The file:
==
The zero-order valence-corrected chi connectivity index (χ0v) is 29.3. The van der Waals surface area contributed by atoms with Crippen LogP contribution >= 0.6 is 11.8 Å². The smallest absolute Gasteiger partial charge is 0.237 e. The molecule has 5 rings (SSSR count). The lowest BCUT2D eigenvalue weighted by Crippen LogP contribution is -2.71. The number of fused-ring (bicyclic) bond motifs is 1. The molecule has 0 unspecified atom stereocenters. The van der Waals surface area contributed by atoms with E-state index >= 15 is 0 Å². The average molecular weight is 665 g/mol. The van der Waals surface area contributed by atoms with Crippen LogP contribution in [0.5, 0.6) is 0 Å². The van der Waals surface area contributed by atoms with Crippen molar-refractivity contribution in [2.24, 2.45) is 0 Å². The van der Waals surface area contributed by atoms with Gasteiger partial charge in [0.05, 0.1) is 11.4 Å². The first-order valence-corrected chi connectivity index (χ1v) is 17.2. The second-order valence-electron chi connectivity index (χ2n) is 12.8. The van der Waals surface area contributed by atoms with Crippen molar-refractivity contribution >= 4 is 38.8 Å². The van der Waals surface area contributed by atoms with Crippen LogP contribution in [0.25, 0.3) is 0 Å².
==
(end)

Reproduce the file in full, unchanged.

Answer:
The zero-order valence-corrected chi connectivity index (χ0v) is 29.3. The van der Waals surface area contributed by atoms with Crippen LogP contribution >= 0.6 is 11.8 Å². The smallest absolute Gasteiger partial charge is 0.237 e. The molecule has 5 rings (SSSR count). The lowest BCUT2D eigenvalue weighted by Crippen LogP contribution is -2.71. The number of fused-ring (bicyclic) bond motifs is 1. The molecule has 0 unspecified atom stereocenters. The van der Waals surface area contributed by atoms with E-state index >= 15 is 0 Å². The average molecular weight is 665 g/mol. The van der Waals surface area contributed by atoms with Crippen LogP contribution in [0.5, 0.6) is 0 Å². The van der Waals surface area contributed by atoms with Crippen molar-refractivity contribution in [2.24, 2.45) is 0 Å². The van der Waals surface area contributed by atoms with Gasteiger partial charge in [0.05, 0.1) is 11.4 Å². The first-order valence-corrected chi connectivity index (χ1v) is 17.2. The second-order valence-electron chi connectivity index (χ2n) is 12.8. The van der Waals surface area contributed by atoms with Crippen molar-refractivity contribution >= 4 is 38.8 Å². The van der Waals surface area contributed by atoms with Crippen LogP contribution in [0.25, 0.3) is 0 Å².